No one knows exactly what causes asthma. Asthma tends to run in families and may be inherited, and environmental factors may also play a key role. Scientists continue to explore what causes asthma, but we do know that these factors play an important role in the development of asthma:
Genetics. Asthma tends to runs in families. Genetics play an important role in causing asthma. If your mom or dad has asthma, then you are more likely to have asthma too.
Allergies. Some people are more likely to develop allergies than others, especially if one of their parents has allergies. Certain allergic conditions are linked to people who get asthma.
Respiratory Infections. As the lungs develop in infancy and early childhood, certain respiratory infections have been shown to cause inflammation and damage the lung tissue. The damage that is caused in infancy or early childhood can impact lung function long-term.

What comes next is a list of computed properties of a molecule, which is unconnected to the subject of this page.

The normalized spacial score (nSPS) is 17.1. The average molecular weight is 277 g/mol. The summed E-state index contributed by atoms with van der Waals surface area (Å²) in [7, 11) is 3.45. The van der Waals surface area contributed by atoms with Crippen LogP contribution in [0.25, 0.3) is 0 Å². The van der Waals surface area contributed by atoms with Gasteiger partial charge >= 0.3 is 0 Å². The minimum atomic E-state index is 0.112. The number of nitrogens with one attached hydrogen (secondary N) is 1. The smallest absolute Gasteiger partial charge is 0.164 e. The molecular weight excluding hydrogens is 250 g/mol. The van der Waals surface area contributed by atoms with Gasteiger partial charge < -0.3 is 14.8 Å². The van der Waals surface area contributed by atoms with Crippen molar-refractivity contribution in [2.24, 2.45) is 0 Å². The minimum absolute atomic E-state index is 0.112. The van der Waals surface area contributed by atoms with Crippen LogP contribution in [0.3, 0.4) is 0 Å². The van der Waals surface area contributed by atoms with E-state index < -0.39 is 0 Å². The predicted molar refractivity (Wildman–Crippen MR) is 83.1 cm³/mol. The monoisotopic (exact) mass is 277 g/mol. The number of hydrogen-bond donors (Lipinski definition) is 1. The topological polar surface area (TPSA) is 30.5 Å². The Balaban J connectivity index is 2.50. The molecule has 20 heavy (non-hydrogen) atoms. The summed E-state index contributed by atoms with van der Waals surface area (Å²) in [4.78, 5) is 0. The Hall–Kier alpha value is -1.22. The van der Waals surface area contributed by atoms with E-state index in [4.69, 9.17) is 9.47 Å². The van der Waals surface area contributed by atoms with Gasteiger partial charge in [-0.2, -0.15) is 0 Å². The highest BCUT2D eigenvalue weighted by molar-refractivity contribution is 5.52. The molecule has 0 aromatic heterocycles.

Environment. Contact with allergens, certain irritants, or exposure to viral infections as an infant or in early childhood when the immune system isn't fully mature have been linked to developing asthma. Exposure to certain chemicals and dusts in the workplace may also play a significant role in adult-onset asthma.
Reviewed and approved by the American Lung Association Scientific and Medical Editorial Review Panel.
Page last updated: October 23, 2020